Until recently I’d never read Ernest Hemingway’s A Moveable Feast, his memoir of expatriate artists in Paris in the 1920s. It’s a time period that fascinates me, partly because there was such a hive of English-language literary talent in that beautiful city during that decade. Hemingway’s recollections include personal anecdotes about Gertrude Stein and Alice B. Toklas, F. Scott Fitzgerald, Ezra Pound, and Ford Madox Ford, and others.
Some of the writing in A Moveable Feast is stunning. Hemingway has the ability to describe an incident that yanks you right into the experience. His long, breathless sentences give you the sense that he can’t wait to tell you about what he has seen. There are wonderful passages where he describes skiing in Austria:
“I remember the smell of the pines and the sleeping on the mattresses of beech leaves in the woodcutters’ huts and the skiing through the forest following the tracks of hares and of foxes. In the high mountains above the tree line I remember following the track of a fox until I came in sight of him and watching him stand with his right forefoot raised and then go carefully to stop and then pounce, and the whiteness and the clutter of a ptarmigan bursting out of the snow and flying away and over the ridge.”
Pure poetry. I also love the passage in the book about a boy who led a small herd of goats through the Latin Quarter each morning, making the rounds of the alleyways, playing his pipes to advertise his wares. The boy would milk a goat on demand for a customer, who brought a pail or pot to collect the milk.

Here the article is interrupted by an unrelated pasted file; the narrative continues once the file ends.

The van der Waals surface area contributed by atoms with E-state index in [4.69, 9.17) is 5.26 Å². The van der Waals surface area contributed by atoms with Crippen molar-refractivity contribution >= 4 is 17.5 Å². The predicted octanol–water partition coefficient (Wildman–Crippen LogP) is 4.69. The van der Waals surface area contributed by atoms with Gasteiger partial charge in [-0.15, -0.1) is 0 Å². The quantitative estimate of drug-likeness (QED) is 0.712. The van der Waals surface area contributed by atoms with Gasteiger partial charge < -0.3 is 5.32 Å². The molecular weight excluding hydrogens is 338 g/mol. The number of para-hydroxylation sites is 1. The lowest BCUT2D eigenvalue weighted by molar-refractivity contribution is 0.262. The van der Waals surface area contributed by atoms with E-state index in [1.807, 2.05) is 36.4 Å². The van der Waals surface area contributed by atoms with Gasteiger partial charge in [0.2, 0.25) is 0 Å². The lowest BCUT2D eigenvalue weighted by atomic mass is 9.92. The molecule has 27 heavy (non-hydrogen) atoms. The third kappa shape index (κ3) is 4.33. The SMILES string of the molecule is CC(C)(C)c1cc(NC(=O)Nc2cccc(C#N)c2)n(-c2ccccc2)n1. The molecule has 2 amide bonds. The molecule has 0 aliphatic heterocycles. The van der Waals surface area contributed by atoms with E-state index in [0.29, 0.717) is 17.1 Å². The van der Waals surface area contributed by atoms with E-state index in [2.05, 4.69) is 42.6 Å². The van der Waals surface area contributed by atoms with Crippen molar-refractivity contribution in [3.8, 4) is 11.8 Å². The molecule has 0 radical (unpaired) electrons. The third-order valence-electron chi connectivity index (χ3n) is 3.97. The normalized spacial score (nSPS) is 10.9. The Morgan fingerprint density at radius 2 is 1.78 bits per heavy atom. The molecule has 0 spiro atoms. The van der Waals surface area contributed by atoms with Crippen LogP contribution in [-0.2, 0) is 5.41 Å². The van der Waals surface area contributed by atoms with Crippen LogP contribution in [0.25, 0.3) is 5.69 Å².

There are many sections of this book, though, that make me wonder why a person would write such negative observations about his friends in a public work of literature. Hemingway praises the writing of his buddy, F. Scott Fitzgerald, but he savages Fitzgerald personally. Why write down an incident where Fitzgerald told Hemingway in a bar that his wife, Zelda Fitzgerald, thought his penis was too small? Hemingway recounts how he had Fitzgerald pull down his pants in the bathroom to verify that his anatomy was adequate, and then took him to the Louvre to compare his parts to the classical sculptures. Funny, maybe, but so belittling to his friend (in more ways than one!). Not to mention the tell-all accounts of the drinking binges of F. Scott and Zelda.
The only people Hemingway has much good to say about are his wife, Hadley, whom he admits to cheating on at the end of the book; his son, whom he calls by the cute nickname of Mr. Bumby; and Ezra Pound. Hemingway repeatedly describes Pound as a “saint” in A Moveable Feast. It may be true that Pound raised funds to support the writers he admired, such as T.S. Eliot, but it seems extremely odd to beatify Pound, who made virulently anti-Semitic radio broadcasts and told U.S. troops they were fighting on the wrong side in the battle against fascism in World War II. Since Hemingway compiled the manuscript of A Moveable Feast after the war ended, he couldn’t plead ignorance of Pound’s actions.
All of these oddities in A Moveable Feast are a strong reminder of the changes that have taken place since Hemingway’s time. The out-of-control machismo that Hemingway championed in almost all his writing rings very false now. It makes Hemingway look like a kind of schoolyard bully wannabe. Not only that, the machismo dates much of Hemingway’s work. All that makes me wonder what Ernest Hemingway could have been if he had used his enormous talent with more generosity and compassion.
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